Mr. Rastinelli pointed at the stacks of cash with his gun. “It’s two G’s short.”
Little Tony sniffed and jerked his shoulders. “Maybe more.”
Little Tony was one of her least favorite people due to his general smarminess and his excessive use of hair gel and cologne.
The other guy’s face collapsed a little, and he wrung his hands. “I would never skim, boss. I would never do anything to go against you.”
Boss? Skim? Sweet crispy crackers, that sounded
Mr. Rastinelli’s expression remained steely. “Benny, Benny. If you would never go against me, why did Lefty and Little Tony tell me they saw you talking to Dominic Ardito?”
Benny took a step back, his eyes wild and searching, but Mr. Rastinelli was blocking the only exit, unless Benny went for the kitchen door. “I never talked to the man.”
Anger bent Mr. Rastinelli’s mouth. “You telling me my
lied to me?”
Little Tony made a fish face. “You know I would never lie to you, Pop.”
Mr. Rastinelli glared at him. “Shut up when I’m doing business already.” Then he turned to Benny. “Well?”
“No…I mean…” Panic curdled the other man’s voice. He shot a look at Little Tony, but that putz sure wasn’t going to help him. Benny tried Mr. Rastinelli again. “I’ll make it up to you. The money plus whatever else you want me to do.”
She bit her lip. She needed to leave. Whatever was going on, it was
Mr. Rastinelli shook his head slowly. “You stole my money. You lied to me.”
Little Tony scratched his neck. “Don’t forget he besmirched my name, Pop.”
Huh, how about that? Little Tony not only knew a big word, but had used it correctly.
Mr. Rastinelli cut his eyes at Little Tony. “You talk too much.” He lifted his gun in Benny’s direction. “I need people I can trust in my organization. You’re not one of those, Benny. Not anymore.”
He pulled the trigger.
The pop of the gun covered her gasp as she jerked back, almost dropping her phone. Holy mackerel, Mr. Rastinelli had just shot Benny! And she’d recorded it.
Swallowing hard, she backed up. Benny was moaning. So, not dead. Yet. But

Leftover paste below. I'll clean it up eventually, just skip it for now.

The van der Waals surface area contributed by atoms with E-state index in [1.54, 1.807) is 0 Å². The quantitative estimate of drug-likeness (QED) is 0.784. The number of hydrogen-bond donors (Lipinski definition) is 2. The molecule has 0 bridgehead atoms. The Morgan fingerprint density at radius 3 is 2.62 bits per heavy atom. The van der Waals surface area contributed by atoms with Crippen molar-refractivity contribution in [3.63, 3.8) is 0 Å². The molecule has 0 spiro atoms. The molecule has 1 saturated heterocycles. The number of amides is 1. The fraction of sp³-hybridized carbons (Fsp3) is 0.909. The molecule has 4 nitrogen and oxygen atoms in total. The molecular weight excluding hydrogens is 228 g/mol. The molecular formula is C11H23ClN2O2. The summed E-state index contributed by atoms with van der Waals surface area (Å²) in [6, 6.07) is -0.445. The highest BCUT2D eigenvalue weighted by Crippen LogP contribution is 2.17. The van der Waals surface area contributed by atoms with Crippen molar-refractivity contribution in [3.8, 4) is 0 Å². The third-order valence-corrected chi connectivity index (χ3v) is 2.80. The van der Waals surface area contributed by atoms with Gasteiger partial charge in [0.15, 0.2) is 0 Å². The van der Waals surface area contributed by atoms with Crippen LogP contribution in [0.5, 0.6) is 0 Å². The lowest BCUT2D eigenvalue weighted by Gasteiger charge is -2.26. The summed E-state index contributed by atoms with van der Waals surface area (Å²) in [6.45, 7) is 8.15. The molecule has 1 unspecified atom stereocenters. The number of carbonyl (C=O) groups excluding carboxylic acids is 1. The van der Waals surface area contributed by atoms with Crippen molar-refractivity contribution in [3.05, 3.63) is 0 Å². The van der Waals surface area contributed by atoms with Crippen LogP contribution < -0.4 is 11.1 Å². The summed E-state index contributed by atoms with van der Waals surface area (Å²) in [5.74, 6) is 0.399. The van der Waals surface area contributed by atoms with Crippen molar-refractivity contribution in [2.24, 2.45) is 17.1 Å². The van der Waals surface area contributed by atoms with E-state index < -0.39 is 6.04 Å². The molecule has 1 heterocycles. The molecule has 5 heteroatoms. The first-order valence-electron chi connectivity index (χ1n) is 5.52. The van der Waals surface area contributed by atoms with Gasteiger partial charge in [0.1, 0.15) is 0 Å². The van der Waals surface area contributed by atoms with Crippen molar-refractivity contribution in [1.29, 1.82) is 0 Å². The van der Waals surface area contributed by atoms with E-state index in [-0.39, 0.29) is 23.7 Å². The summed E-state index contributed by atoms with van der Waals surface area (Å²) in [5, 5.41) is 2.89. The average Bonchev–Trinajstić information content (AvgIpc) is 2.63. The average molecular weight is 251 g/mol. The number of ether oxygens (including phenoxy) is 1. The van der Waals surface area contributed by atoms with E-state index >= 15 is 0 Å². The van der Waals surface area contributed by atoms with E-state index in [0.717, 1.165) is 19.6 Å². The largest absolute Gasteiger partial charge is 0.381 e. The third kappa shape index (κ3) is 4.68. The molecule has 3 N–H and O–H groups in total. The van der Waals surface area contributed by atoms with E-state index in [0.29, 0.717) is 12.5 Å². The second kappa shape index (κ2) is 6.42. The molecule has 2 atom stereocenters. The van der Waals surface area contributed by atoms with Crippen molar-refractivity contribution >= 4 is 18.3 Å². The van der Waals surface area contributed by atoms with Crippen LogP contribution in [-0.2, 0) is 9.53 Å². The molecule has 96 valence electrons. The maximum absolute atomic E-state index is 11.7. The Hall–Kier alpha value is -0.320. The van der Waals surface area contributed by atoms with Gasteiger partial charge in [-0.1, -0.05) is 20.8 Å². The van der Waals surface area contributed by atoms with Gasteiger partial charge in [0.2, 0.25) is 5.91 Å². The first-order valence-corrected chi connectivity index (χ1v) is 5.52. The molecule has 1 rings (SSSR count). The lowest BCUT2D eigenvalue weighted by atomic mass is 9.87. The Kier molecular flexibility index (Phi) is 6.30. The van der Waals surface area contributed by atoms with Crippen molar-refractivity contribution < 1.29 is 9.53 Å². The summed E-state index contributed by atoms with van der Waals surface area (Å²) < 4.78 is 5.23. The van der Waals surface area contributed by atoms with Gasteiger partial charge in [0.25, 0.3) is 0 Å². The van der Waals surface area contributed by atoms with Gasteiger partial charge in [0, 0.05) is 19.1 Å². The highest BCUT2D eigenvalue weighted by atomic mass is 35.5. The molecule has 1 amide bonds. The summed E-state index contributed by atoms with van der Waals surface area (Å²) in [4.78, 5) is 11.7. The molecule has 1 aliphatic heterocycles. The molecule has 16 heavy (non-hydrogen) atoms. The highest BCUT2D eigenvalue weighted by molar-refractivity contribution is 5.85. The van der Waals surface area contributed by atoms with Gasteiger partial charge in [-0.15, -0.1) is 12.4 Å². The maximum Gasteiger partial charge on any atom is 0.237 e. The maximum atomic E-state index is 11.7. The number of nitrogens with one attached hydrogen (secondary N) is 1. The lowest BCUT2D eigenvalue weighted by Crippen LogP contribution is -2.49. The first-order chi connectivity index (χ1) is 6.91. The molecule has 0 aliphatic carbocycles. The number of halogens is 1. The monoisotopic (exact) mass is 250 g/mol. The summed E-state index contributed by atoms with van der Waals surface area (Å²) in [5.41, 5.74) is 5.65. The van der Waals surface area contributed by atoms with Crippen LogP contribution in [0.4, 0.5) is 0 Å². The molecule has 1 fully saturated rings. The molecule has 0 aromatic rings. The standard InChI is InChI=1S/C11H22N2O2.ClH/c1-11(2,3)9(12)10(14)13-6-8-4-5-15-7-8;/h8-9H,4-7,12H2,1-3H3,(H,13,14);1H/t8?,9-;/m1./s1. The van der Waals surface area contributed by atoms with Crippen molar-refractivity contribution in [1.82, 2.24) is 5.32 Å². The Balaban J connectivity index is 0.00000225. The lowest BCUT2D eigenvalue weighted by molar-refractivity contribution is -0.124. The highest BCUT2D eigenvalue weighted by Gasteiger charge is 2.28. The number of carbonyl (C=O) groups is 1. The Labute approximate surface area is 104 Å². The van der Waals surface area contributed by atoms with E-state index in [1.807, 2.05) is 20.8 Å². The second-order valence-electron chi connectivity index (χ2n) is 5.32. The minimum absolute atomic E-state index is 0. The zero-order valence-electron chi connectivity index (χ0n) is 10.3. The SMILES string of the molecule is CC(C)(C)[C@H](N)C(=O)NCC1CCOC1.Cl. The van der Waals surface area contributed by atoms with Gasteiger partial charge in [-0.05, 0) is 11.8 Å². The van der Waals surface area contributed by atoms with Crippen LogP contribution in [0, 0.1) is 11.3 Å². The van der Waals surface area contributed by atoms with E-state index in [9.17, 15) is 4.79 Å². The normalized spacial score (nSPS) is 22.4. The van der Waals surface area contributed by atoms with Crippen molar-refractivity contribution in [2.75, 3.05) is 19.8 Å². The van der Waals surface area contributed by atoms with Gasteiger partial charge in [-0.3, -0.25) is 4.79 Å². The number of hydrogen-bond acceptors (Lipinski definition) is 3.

might be if she didn’t get out of here before Mr. Rastinelli or Little Tony realized she’d seen the whole thing.
She grabbed her apron, reached for the back door and opened it as quietly and as carefully as she could. She had one foot outside when her cell phone chimed
with an incoming notification.
If she lived through this, she was deleting Facebook.
“Who’s there?” Anthony Rastinelli shouted.
She jerked the door wide and took off. She was a baker, not a runner, but adrenaline fueled her feet. She raced down the dark alley and took the first right she came to, then another alley, then another turn. She zigged and zagged, doing her best to lose the tail she undoubtedly had.
There were more bars and restaurants ahead, but Mr. Rastinelli was well known in the community, and if he was really mobbed up, which seemed a sure thing considering, what would stop those owners from turning her over to him? He’d probably reward them! She avoided the bars and ducked down a small side street.
It was pretty dark, but one of the businesses looked like it might still be open. The blinds on the front window were closed, but bright light shone through the slats. The word
was painted in neat script on the door. Whatever that meant. She grabbed the handle and pulled, praying someone was working late. Thankfully, it opened.